On the Mac, the best-known outbound firewall is Little Snitch. On Windows, you might try ZoneAlarm or Windows 7 Firewall Control. (There are many other options on both platforms, too.) I can’t say that you’ll like using them, and for most people they’re overkill, but they can in some cases be useful in protecting your privacy.

Beware Analog Snooping, Too

I frequent coffee shops that are full of people with laptops, sometimes seated quite close to other customers. I’d have little difficulty positioning myself such that I could watch over someone’s shoulder as they type a password. An incautious person could also have private information stolen while entering a PIN at an ATM or retail counter, scanning a passport at the airport, using a smartphone on the bus, or even talking loudly on a mobile phone.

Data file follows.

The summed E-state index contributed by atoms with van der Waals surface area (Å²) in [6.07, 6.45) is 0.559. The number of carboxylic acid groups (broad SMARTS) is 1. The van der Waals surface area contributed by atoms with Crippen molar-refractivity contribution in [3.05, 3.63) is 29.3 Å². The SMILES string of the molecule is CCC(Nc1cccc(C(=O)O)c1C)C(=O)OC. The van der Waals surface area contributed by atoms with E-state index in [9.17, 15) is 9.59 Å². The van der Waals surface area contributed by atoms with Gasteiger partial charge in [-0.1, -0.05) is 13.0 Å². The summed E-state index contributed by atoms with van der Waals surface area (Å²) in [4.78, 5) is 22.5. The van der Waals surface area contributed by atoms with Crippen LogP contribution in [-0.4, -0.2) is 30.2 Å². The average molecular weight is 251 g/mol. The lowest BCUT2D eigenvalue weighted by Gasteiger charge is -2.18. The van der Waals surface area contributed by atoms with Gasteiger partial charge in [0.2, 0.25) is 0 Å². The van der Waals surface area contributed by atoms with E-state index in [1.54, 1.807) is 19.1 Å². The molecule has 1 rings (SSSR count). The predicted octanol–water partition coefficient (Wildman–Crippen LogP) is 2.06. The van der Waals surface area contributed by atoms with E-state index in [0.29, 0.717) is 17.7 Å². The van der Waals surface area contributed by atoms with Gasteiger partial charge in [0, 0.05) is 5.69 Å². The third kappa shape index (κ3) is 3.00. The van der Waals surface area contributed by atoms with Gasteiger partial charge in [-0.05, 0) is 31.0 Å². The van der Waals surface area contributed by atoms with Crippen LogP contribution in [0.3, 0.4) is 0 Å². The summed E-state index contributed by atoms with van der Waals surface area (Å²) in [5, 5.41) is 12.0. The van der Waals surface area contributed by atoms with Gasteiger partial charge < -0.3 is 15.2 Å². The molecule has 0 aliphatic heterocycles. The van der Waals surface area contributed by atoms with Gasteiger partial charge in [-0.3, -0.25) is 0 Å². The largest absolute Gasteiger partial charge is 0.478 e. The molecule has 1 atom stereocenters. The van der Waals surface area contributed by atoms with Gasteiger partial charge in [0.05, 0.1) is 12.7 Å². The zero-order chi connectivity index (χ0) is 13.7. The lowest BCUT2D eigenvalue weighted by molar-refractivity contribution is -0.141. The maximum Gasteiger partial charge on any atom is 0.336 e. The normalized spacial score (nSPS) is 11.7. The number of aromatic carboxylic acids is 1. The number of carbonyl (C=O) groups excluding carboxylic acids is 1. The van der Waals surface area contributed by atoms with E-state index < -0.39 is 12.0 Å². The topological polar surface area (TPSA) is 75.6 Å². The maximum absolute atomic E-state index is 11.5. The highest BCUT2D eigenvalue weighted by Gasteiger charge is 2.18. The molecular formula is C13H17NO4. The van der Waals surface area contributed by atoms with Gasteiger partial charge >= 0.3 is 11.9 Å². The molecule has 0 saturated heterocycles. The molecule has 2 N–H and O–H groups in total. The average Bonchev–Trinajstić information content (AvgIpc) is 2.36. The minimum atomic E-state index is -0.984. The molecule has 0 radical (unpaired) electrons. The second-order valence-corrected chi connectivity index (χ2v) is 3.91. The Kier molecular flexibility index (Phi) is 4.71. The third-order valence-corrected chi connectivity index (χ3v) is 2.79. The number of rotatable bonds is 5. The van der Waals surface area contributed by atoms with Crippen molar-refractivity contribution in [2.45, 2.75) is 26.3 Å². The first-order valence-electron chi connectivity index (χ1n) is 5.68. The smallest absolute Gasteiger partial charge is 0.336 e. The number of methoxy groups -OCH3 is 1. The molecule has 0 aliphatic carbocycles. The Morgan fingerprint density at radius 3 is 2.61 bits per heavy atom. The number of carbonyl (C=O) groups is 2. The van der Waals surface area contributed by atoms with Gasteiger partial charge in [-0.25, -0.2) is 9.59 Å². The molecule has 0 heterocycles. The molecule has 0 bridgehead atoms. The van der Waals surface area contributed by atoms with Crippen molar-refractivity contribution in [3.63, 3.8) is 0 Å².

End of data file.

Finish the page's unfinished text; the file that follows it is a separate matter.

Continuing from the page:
When it comes to online privacy, this sort of low-tech analog snooping is just as much of a threat as hackers hunched over keyboards in dark rooms far away. Be prudent when using your electronics in public—always keep an eye out for people keeping an eye on you!